Each week, we bring you the backstory of work featured in our collection, written by a member of our curatorial team.

"Kissing Policemen"  

by Haley Temin, Associate Curator

“If you want to say something and have people listen then you have to wear a mask. If you want to be honest then you have to live a lie.”Banksy

There has always been something captivating about anonymity. And British graffiti artist Banksy has built his career on this knowledge—tagging countless cities across the world with his controversial, distinctive, and provocatively political stencil images without revealing his identity. Banksy controls his own narratives and, by doing so, leaves his followers craving more of his dark and satirical works. Remaining anonymous also protects the artist from the harsh criticism and negative attention—not to mention law enforcement—that come with displaying such profound subject matter. The sheer quantity of people who want to unmask this faceless figure just helps fuel the excitement and speculation behind the “urban legend”.

The underlying question that seemed to come up a lot while I was putting together the Banksy collection was: who even owns the rights to these works? Since Banksy wants to remain anonymous, it leaves the ownership of his works technically up in the air. His distinctive images, usually found on walls, bridges, and abandoned buildings are nearly impossible to ignore given the controversial subject matter and even more impossible not to quickly grab your phone and snap a picture. While searching for the works I wanted to put in the gallery, I came across a dozen different versions of any one of Banksy’s works—mostly by passerbyers and amateur photographers—which made me question if I could even legally use these images. Most of these people gave up the rights to their photographs to public domain sites like Google Art Project and Wikimedia Commons, but it still felt strange using other people’s photographs of an artist who no one actually knows. Street art, generally rendered on privately owned property and not owned by the artist, has become a thoroughly mainstream form of art. Copyright laws for this particular sector of art have not been fully established and therefore the ownership of these works are questionable even when a known artist takes credit for the work. It also doesn’t stop pedestrians from taking pictures of the work and redistributing it online. Moreover, the fact that there are countless versions of his works makes the argument that much more clear. Banksy controls his narrative and notoriety by remaining unknown and essentially maintains his fame through the thousands that document and talk about his art for him. Without his anonymity, would his works—virtually large scale stencils of silhouette figures and animals—even be appealing?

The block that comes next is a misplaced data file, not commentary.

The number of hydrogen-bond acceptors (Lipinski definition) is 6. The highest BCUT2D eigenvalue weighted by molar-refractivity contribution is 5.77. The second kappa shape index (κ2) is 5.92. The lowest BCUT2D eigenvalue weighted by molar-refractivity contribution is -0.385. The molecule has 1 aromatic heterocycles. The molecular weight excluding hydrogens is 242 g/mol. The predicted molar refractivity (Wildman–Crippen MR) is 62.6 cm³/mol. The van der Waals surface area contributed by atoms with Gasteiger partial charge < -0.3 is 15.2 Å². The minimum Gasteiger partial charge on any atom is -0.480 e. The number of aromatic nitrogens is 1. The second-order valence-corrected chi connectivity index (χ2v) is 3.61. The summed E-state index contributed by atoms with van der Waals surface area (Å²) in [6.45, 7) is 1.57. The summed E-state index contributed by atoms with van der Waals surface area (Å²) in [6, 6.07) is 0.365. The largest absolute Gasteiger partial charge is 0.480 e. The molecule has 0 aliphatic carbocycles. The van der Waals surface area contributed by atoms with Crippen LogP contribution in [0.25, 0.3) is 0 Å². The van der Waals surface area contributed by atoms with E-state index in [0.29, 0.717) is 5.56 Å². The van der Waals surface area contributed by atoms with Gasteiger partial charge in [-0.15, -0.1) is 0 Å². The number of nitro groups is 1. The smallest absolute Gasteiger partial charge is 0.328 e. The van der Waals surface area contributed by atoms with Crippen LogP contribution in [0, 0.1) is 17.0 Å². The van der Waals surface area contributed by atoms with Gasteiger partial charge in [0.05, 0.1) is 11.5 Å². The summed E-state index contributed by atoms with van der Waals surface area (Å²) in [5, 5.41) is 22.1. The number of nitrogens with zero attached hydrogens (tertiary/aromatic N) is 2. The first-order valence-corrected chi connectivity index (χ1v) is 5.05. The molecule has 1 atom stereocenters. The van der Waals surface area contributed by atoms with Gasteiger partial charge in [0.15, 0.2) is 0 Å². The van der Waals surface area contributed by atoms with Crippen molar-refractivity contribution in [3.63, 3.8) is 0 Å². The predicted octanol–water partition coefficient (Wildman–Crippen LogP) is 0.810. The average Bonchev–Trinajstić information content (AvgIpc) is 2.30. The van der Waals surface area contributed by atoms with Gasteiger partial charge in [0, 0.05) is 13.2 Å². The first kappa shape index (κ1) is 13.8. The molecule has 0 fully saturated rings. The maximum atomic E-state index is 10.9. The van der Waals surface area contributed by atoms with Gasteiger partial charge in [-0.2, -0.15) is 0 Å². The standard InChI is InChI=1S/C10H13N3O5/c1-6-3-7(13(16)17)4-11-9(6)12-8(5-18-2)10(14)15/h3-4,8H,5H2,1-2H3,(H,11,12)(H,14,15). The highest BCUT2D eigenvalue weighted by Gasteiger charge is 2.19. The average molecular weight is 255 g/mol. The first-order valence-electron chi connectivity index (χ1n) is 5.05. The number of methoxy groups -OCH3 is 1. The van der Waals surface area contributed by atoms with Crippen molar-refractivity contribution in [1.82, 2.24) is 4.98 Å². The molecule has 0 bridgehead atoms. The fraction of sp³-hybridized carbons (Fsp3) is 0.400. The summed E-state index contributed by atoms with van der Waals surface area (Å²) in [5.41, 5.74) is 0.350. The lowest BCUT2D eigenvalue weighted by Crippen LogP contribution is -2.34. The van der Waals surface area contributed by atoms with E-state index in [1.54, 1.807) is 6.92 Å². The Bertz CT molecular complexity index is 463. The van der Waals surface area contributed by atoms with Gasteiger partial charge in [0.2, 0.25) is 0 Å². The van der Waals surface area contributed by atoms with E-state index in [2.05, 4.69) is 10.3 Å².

There is no doubt that Banksy’s works, both meticulously detailed for the medium used and profound in their underlying message, have left an indelible effect in the art world. He has revolutionized the medium of graffiti, making it not only an illicit public display of art, but a way to illustrate today’s relevant issues on a grand, public scale. Banksy, whoever he is, has ignited a new revolution of art, creating a social phenomenon across the globe and constructing a new sort of canonical figure: the legend of the streets.